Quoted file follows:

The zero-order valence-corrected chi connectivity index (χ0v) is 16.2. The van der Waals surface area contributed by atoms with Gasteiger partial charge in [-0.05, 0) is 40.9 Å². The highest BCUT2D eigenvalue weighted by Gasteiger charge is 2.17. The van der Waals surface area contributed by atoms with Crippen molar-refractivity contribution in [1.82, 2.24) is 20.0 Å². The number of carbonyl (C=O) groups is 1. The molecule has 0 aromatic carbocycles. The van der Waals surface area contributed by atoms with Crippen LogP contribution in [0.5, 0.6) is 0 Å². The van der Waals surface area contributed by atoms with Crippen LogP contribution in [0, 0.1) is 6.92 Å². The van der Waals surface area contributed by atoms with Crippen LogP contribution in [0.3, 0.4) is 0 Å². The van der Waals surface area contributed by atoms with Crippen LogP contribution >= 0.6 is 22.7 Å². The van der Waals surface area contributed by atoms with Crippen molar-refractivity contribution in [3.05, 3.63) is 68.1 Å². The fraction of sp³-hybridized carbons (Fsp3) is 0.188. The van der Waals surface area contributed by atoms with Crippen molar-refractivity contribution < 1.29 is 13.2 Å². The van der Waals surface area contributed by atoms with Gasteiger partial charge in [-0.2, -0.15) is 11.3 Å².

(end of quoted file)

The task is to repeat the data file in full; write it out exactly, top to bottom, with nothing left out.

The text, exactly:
The zero-order valence-corrected chi connectivity index (χ0v) is 16.2. The van der Waals surface area contributed by atoms with Gasteiger partial charge in [-0.05, 0) is 40.9 Å². The highest BCUT2D eigenvalue weighted by Gasteiger charge is 2.17. The van der Waals surface area contributed by atoms with Crippen molar-refractivity contribution in [1.82, 2.24) is 20.0 Å². The number of carbonyl (C=O) groups is 1. The molecule has 0 aromatic carbocycles. The van der Waals surface area contributed by atoms with Crippen LogP contribution in [0.5, 0.6) is 0 Å². The van der Waals surface area contributed by atoms with Crippen LogP contribution in [0, 0.1) is 6.92 Å². The van der Waals surface area contributed by atoms with Crippen LogP contribution in [0.3, 0.4) is 0 Å². The van der Waals surface area contributed by atoms with Crippen LogP contribution >= 0.6 is 22.7 Å². The van der Waals surface area contributed by atoms with Crippen molar-refractivity contribution in [3.05, 3.63) is 68.1 Å². The fraction of sp³-hybridized carbons (Fsp3) is 0.188. The van der Waals surface area contributed by atoms with Crippen molar-refractivity contribution < 1.29 is 13.2 Å². The van der Waals surface area contributed by atoms with Gasteiger partial charge in [-0.2, -0.15) is 11.3 Å².